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How Widow of "American Sniper" Is Fighting for Family

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Taya Kyle, the wife of late U.S. Navy and “American Sniper” author Chris Kyle, is working to help strengthen the marriages of military families. Taya explains, “When we were in the military the SEALS had a 97 percent divorce rate.” Chris and Taya had resolved to do something to change those statistics together. Yet, Chris’s life was cut short unexpectedly in February 2013, when he and his friend Chad Littlefield were both killed by Eddie Ray Routh, a Marine. Prior to Chris’ untimely passing, he was developing his vision to help more than the two original families he was working with. After his death, Taya decided to follow through and founded the Chris Kyle Frog Foundation in honor of her husband. CKFF’s mission is to honor God, country, and the families who serve by strengthening their marriages. CKFF provides custom retreats like: Revitalization Retreats (RR), Mastering Your Marriage Retreats (MYM), and the Empowered Spouses Retreats (ESR) and they have a Date Night Out (DNO) program. Their programs have impacted more than 2,274 family members within the military and first responder community.

After Chris died Taya found herself overcome with grief and pain. When people came forward to share their own stories of overcoming hardship and adversity, those stories helped Taya have faith the world was still a good place.

Taya believes that the division in our nation could change if people would stop looking to the government for their happiness. Rather, if we focus on our faith and the amazing things that people are doing to make a difference, that will bring joy. Human contact heals far more than bureaucracy.

Working again with Jim DeFelice (co-author of American Sniper and American Wife), Taya shares the remarkable tales of over 30 Americans who have done extraordinary things while facing difficult situations --rising to the occasion to make a difference in other people's lives. She explains, “Shining a light in the darkness produces more light. It ripples, and in so doing, it multiplies its effects through our communities, our nation, and the world in general.” She wrote the book with the “… wish that someone reading our book will see themselves in one of the stories and go out and do something similar. Or better.”

In August of 2017, Hurricane Harvey ripped through Houston, Texas leaving devastation in its wake. One of its victims was Bill Fly, a 99-year-old WWII Veteran. His wife had just passed away three months earlier after 69 years of marriage. Now, Mr. Fly was also facing losing his home and having to live out the rest of his days in a nursing home. That’s when a group of volunteers which included Melanie and Marcus Luttrell (story portrayed in the movie, “Lone Survivor”) raised $85,000 to fix his home and get him back in it before his 100th Birthday. Melanie told Mr. Fly, “You fought for our freedom. We’ll fight for yours.”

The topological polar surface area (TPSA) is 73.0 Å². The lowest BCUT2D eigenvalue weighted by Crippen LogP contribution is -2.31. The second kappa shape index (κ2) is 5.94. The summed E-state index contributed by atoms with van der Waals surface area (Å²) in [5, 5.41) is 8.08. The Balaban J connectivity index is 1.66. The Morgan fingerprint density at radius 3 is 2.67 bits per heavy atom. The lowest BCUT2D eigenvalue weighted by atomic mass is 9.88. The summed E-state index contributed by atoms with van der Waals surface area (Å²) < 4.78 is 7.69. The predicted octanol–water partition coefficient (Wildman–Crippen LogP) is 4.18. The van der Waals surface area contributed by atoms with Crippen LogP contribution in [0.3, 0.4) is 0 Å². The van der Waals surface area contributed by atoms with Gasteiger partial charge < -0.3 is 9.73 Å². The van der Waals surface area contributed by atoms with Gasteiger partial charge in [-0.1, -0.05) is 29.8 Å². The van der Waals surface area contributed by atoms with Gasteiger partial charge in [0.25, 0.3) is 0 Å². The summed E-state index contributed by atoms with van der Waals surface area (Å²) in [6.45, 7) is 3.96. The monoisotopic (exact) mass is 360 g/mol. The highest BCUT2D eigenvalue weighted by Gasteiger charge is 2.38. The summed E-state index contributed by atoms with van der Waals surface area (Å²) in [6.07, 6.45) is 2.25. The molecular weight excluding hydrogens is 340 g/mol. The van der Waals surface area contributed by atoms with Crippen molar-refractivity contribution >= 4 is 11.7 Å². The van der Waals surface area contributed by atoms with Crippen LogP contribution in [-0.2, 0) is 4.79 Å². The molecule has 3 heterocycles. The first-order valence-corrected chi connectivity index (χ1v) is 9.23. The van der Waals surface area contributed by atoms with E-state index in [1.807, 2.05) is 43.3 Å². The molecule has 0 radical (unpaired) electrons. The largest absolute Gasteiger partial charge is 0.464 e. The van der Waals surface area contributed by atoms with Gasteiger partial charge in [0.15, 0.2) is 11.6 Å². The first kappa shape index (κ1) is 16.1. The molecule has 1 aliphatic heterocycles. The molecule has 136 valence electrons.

Matt and Laura Parker moved to SE Asia with their family in 2010 as directors of a children’s home. While working in this capacity they worked with people who were also targets for human sex trafficking. Matt started working with local police and NGOs to figure out how he could help those victims at the ground level. Infiltrating this dark underworld is dangerous. Yet, both Matt and Laura felt that if they didn’t help the victims, who would? Over time, they began to see how few organizations were actively looking for those currently trapped in slavery and how even fewer were working with local police. They also realized that nationals were the key to long-term change and that facilitating rescues and arrests within legal systems was a critical strategy for impacting the issue. After investigating hundreds of bars and brothels throughout SE Asia, he and Laura began The Exodus Road in January of 2012 on the belief that justice is in the hands of ordinary people (

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The 700 Club is a live television program that airs each weekday. It is produced before a studio audience at the broadcast facilities of The Christian Broadcasting Network (CBN) in Virginia Beach, Virginia. On the air continuously since 1966, it is one of the longest-running programs in broadcast history. The program is hosted by Pat Robertson, Terry Meeuwsen, and Gordon Robertson, with news anchor John Jessup. The 700 Club is a mix of news and commentary, interviews, feature stories, and Christian ministry. The 700 Club can be seen in 96 percent of the homes in the U.S. and is carried on